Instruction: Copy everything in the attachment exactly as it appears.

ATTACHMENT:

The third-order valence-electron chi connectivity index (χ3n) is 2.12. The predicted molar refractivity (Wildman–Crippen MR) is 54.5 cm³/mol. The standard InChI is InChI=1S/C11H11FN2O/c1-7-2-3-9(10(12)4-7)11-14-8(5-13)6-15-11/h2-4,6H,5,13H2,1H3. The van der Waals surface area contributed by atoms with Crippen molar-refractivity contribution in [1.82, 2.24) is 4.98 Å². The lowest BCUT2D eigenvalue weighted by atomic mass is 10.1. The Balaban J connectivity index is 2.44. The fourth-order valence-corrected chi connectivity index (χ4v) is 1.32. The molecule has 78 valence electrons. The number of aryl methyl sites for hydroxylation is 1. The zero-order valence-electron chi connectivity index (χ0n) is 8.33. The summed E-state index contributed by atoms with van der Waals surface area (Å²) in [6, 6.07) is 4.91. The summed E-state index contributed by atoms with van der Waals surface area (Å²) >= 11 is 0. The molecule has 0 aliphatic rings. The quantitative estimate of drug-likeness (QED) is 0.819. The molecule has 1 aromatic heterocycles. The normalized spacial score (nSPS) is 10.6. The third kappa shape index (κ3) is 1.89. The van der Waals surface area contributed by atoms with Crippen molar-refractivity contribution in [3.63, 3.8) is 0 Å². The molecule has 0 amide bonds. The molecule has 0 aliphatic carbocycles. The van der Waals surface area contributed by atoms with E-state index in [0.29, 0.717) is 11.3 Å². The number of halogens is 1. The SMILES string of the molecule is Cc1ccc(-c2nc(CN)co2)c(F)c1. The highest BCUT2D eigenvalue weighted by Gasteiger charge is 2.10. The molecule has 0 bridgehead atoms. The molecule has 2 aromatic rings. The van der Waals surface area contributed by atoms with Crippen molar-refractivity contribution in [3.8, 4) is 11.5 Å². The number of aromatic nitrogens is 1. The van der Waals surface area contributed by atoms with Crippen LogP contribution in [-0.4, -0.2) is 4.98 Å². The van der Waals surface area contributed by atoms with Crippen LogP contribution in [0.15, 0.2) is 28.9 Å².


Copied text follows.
The third-order valence-electron chi connectivity index (χ3n) is 2.12. The predicted molar refractivity (Wildman–Crippen MR) is 54.5 cm³/mol. The standard InChI is InChI=1S/C11H11FN2O/c1-7-2-3-9(10(12)4-7)11-14-8(5-13)6-15-11/h2-4,6H,5,13H2,1H3. The van der Waals surface area contributed by atoms with Crippen molar-refractivity contribution in [1.82, 2.24) is 4.98 Å². The lowest BCUT2D eigenvalue weighted by atomic mass is 10.1. The Balaban J connectivity index is 2.44. The fourth-order valence-corrected chi connectivity index (χ4v) is 1.32. The molecule has 78 valence electrons. The number of aryl methyl sites for hydroxylation is 1. The zero-order valence-electron chi connectivity index (χ0n) is 8.33. The summed E-state index contributed by atoms with van der Waals surface area (Å²) in [6, 6.07) is 4.91. The summed E-state index contributed by atoms with van der Waals surface area (Å²) >= 11 is 0. The molecule has 0 aliphatic rings. The quantitative estimate of drug-likeness (QED) is 0.819. The molecule has 1 aromatic heterocycles. The normalized spacial score (nSPS) is 10.6. The third kappa shape index (κ3) is 1.89. The van der Waals surface area contributed by atoms with Crippen molar-refractivity contribution in [3.63, 3.8) is 0 Å². The molecule has 0 amide bonds. The molecule has 0 aliphatic carbocycles. The van der Waals surface area contributed by atoms with E-state index in [0.29, 0.717) is 11.3 Å². The number of halogens is 1. The SMILES string of the molecule is Cc1ccc(-c2nc(CN)co2)c(F)c1. The highest BCUT2D eigenvalue weighted by Gasteiger charge is 2.10. The molecule has 0 bridgehead atoms. The molecule has 2 aromatic rings. The van der Waals surface area contributed by atoms with Crippen molar-refractivity contribution in [3.8, 4) is 11.5 Å². The number of aromatic nitrogens is 1. The van der Waals surface area contributed by atoms with Crippen LogP contribution in [-0.4, -0.2) is 4.98 Å². The van der Waals surface area contributed by atoms with Crippen LogP contribution in [0.15, 0.2) is 28.9 Å².